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Systemic effects on leaf glutathione metabolism and defence protein expression caused by esca infection in grapevines

Lookup NU author(s): Professor Christine Foyer

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Abstract

Esca is a devastating disease of Vitis vinifera L., caused by fungal pathogen(s) inhabiting the wood. The pathogens induce symptoms in the foliage, which are associated with structural and biochemical changes in leaves. The present study was undertaken to examine the effects of the disease on leaf glutathione metabolism in field-grown plants. The glutathione pool decreased and defence proteins such as PR-proteins and chitinases were expressed in the leaves before the appearance of visible symptoms in esca-infected canes. Glutathione depletion was increased as the disease developed in the leaves. The ratio of glutathione disulfide (GSSG) to the total glutathione pool was slightly decreased in leaves without visible symptoms, but it was significantly increased as the disease progressed. The abundance of γ-glutamylcysteine synthetase (γ-ECS) transcripts and of γ-ECS protein was greatly decreased in leaves exhibiting esca symptoms. Although glutathione reductase and glutathione peroxidase transcripts were largely unchanged by the spread of the esca disease, leaf glutathione S-transferase (GST) activities, the amounts of mRNAs encoding GSTU1 and GSTF2 and the abundance of the GSTU1 and GSTF2 proteins were highest at the early stages of infection and then decreased as visible symptoms appeared in the leaves. The GSTF2 protein, which was more abundant than GSTU1, was found in the nucleus and in the cytoplasm, whereas the GSTU1 protein was found largely in the plastids. These data demonstrate that the fungi involved in the esca disease induce pronounced systemic effects in the leaves before the appearance of visible damage. We conclude that the expression of GSTs, the extent of glutathione accumulation and the ratio of GSSG to total glutathione are early indicators of the presence of the esca disease in grapevine canes and thus these parameters can be used as stress markers in field-grown vines. © CSIRO 2009.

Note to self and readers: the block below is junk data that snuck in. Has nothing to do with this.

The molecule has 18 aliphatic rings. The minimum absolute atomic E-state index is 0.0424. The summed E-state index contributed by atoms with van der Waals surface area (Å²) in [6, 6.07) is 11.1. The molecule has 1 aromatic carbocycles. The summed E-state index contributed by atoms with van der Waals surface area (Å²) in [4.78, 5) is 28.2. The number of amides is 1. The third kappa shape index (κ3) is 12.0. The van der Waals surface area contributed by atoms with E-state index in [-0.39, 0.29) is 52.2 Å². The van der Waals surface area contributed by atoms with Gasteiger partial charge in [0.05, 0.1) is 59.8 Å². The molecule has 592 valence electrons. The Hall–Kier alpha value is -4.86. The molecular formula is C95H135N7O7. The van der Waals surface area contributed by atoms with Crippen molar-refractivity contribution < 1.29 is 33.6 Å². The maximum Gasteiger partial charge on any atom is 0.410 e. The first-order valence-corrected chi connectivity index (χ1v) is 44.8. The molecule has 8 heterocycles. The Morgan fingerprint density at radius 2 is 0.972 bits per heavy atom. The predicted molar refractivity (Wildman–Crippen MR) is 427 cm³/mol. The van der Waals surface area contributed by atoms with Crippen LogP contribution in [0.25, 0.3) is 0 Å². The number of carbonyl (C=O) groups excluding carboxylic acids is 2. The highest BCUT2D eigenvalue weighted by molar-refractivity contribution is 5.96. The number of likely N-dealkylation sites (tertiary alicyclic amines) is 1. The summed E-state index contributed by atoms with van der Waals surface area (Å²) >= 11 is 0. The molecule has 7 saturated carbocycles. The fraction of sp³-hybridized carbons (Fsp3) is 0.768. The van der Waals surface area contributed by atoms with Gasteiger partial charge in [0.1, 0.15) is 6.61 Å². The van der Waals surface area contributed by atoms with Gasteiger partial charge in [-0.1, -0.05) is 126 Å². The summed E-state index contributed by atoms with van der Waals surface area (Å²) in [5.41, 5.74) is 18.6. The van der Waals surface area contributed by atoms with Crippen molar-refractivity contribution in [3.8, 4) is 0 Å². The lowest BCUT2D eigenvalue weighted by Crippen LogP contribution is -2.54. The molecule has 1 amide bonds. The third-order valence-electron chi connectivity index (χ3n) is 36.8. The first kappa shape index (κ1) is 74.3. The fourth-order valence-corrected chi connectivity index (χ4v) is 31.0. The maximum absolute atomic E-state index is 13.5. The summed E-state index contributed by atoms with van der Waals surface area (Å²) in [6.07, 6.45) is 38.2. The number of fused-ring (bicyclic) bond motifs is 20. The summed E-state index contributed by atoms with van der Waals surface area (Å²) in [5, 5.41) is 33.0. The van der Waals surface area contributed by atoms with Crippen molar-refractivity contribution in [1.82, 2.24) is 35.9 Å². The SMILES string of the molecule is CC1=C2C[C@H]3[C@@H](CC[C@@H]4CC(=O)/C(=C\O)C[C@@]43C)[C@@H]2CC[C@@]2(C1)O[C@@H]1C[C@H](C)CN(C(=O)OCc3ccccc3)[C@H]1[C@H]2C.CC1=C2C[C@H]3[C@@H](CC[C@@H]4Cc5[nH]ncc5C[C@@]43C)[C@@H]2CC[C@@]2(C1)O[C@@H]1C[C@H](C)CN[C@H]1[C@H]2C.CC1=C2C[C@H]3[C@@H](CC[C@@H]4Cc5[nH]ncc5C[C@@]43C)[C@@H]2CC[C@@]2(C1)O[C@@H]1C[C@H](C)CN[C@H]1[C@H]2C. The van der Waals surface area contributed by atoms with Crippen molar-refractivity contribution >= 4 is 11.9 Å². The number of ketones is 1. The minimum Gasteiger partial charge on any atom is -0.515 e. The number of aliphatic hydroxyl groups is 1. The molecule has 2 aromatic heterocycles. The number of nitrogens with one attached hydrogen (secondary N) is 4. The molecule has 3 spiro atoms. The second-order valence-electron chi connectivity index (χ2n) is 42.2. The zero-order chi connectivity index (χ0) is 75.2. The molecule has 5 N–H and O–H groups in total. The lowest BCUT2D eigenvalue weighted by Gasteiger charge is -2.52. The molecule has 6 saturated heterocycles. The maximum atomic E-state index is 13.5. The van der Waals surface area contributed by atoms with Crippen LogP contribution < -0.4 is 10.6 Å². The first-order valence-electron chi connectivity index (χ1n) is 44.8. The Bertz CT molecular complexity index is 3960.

Publication metadata

Author(s): Valtaud C, Foyer CH, Fleurat-Lessard P, Bourbouloux A

Publication type: Article

Publication status: Published

Journal: Functional Plant Biology

Year: 2009

Volume: 36

Issue: 3

Pages: 260-279

ISSN (print): 1445-4408

ISSN (electronic): 1445-4416

Publisher: CSIRO Publishing

URL: http://dx.doi.org/10.1071/FP08293

DOI: 10.1071/FP08293


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